There are, however, some challenges to hydrogen as a solution to carbon emission – it is expensive to produce in large quantities and the production of hydrogen can produce carbon if not captured. Which is why, in the UK, we’re still in the testing phase. It is not yet possible to buy or install a hydrogen-ready boiler. However, manufacturers such as Baxi and Worcester Bosch have developed working prototypes – and if you’re interested, you can read more about the H21 Project (that is currently demonstrating how existing natural gas networks can be repurposed to safely carry 100% hydrogen) HERE.

In the meantime, if you need to replace your boiler, a modern condensing gas boiler will be able to be powered with the proposed 20% hydrogen supply and as and when a 100% hydrogen supply is ready in the future your boiler will be able to be modified.

If you’d like to know more about how hydrogen boilers work, check out Boilerguide.co.uk or feel free to contact the CH Systems team on 0208 302
8149 or info@chsystems.cc for all your energy related questions.

Are online meetings better for the environment?

Online meetings. Who knew that this is what would keep the world ticking over in 2020. Prime Ministers and Presidents have made decisions by Zoom vote and businesses have stayed afloat by engaging employees and clients onscreen. Many companies have gone as far as shutting office doors in favour of cyberspace after discovering that they can, in fact, get the job online as they did in person, pre-pandemic.

Whilst there are many cost-saving advantages of running a business rent-free, an interesting question that is gaining in momentum, is the cost of online meetings on the environment? It might seem quite obvious that if you’re not driving (or catching public transport) to a meeting you’re not polluting the air, which would make online meetings better for the environment (than meeting in person). Except, it’s not as simple as that.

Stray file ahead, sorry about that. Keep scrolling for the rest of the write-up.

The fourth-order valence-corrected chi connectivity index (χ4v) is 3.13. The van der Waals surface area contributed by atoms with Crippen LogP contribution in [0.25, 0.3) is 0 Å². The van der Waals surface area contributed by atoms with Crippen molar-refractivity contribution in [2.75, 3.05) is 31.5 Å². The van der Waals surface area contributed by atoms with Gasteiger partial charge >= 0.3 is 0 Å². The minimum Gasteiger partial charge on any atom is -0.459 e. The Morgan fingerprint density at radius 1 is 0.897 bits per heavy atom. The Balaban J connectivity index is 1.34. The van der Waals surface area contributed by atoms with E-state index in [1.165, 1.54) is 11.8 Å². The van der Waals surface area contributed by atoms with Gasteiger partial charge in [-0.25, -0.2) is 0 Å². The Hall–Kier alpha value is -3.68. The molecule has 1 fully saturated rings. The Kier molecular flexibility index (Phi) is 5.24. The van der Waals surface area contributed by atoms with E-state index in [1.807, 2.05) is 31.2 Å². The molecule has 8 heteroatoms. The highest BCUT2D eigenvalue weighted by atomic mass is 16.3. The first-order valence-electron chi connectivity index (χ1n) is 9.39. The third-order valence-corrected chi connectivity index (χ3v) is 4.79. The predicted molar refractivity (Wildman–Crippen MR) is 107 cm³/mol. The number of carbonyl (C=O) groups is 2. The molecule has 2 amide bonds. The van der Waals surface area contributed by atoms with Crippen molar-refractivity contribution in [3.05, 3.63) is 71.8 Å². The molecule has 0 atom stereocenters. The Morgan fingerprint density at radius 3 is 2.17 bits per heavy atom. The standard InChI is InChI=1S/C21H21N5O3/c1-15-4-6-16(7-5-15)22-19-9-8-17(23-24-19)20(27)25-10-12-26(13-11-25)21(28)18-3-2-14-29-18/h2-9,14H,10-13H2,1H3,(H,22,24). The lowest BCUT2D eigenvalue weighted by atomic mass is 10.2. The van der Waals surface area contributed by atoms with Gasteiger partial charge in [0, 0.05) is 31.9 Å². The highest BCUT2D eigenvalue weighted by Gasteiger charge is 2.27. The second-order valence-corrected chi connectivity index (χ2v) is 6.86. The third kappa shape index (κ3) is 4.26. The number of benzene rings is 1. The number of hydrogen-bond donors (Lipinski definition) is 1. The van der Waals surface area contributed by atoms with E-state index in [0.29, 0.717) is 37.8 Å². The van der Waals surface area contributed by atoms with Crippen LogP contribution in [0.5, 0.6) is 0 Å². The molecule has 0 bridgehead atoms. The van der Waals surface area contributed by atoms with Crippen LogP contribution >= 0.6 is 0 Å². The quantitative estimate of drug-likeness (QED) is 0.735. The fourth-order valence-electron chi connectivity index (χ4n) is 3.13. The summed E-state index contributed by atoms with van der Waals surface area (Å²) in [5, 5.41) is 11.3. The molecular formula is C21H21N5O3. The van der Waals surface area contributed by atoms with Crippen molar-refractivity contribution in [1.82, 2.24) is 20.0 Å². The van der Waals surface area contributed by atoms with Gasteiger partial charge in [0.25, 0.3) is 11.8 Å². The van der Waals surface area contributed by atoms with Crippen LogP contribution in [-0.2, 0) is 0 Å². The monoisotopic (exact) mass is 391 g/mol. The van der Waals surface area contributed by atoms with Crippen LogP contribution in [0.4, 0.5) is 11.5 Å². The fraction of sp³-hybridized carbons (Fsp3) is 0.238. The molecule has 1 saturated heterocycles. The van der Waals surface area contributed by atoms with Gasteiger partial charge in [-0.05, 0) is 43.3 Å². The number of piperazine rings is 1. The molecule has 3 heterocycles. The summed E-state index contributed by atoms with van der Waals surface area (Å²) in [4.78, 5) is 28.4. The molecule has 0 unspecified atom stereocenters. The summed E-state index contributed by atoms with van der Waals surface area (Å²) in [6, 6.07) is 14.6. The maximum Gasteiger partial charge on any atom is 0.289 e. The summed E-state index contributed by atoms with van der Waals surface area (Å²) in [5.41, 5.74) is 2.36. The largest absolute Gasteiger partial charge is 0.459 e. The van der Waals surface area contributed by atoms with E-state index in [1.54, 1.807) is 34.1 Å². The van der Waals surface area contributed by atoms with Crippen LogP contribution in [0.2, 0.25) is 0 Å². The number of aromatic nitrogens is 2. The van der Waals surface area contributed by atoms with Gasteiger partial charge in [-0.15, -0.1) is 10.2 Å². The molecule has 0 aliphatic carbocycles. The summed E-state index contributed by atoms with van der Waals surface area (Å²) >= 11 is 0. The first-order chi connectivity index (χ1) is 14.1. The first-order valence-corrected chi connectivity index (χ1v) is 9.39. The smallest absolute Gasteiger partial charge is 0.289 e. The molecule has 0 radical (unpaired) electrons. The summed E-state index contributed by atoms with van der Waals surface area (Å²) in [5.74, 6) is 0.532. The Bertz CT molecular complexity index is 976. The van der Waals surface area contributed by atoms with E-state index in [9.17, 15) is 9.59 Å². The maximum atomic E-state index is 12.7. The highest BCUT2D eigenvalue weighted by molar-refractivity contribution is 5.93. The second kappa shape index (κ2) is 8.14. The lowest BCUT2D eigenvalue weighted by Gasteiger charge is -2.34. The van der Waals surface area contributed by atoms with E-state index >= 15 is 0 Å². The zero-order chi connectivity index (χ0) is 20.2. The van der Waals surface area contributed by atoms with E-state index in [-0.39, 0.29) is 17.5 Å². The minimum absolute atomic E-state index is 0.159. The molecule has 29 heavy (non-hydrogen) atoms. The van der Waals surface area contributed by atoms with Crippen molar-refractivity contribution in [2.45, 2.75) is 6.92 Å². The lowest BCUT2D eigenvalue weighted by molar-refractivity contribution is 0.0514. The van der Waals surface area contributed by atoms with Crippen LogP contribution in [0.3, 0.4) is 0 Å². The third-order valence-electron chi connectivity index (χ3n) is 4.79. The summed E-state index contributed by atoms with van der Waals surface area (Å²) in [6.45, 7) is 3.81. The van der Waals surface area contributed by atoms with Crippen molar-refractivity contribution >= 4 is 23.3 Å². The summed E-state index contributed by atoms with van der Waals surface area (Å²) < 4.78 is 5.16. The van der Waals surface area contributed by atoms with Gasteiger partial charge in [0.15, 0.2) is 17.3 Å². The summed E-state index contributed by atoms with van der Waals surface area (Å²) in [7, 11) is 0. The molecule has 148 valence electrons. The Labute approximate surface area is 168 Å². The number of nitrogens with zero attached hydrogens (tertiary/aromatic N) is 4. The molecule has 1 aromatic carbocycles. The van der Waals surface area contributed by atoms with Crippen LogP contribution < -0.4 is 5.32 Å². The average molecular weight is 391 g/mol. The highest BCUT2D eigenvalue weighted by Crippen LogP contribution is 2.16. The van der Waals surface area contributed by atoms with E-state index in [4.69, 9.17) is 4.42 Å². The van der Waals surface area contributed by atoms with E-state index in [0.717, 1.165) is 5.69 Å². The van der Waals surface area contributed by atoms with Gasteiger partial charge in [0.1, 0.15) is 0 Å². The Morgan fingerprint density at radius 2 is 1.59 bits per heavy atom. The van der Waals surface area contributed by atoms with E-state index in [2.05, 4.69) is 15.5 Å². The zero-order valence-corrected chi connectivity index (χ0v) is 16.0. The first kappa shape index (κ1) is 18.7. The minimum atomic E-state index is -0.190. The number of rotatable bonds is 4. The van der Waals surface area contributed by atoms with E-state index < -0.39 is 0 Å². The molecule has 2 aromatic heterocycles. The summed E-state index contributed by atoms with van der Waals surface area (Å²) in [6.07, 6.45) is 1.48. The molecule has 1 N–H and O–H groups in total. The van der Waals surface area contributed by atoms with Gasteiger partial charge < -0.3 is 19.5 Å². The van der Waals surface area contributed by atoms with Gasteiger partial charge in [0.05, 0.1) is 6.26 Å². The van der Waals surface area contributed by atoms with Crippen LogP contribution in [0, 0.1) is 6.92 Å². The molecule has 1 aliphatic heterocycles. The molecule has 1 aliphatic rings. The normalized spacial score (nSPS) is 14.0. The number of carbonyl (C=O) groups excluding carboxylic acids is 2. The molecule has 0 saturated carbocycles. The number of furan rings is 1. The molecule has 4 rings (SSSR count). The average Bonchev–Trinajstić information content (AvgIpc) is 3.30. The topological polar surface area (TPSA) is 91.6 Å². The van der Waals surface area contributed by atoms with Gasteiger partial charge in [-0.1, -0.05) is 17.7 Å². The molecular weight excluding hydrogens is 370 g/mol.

Check out these following stats relating the to the streaming costs for online meetings (put together by digital expert Gerry McGovern):

  • A one-hour audio call consumes about 36 MB of data per person.
  • A one-hour standard-definition video call consumes about 270 MB per person.
  • A one-hour high-definition video call consumes about 540 MB per person.
  • A one-hour ultra-high-definition video call consumes about 1.3 GB per person.

Assuming an average of one one-hour meeting a day involving two people, 250 days a year, then:

  • The audio-only calls would emit 0.08 kg of CO2.
  • The standard-definition video calls would emit 0.6 kg of CO2.
  • The high-definition video calls would emit 1.1 kg of CO2.
  • The ultra-high-definition calls would emit 2.8 kg of CO2.

An average tree can absorb about 10 kg of CO2 per year. Here’s the equivalent number of people calling that would be required in order for it to be necessary to plant one tree in order to offset the pollution:

  • 270 people for audio only
  • 36 for standard-definition video
  • 18 for high-definition video
  • 7 people for ultra-high-definition video.

The average CO2 emissions from new passenger cars registered in the European Union in 2018 was 0.1204 kg of CO2 per kilometre. Thus, on a yearly basis:

  • The audio-only calls would be the equivalent of driving 0.7 of a km.
  • The standard definition video calls would be the equivalent of driving 5 km.
  • The high-definition video calls would be the equivalent of driving 9 km.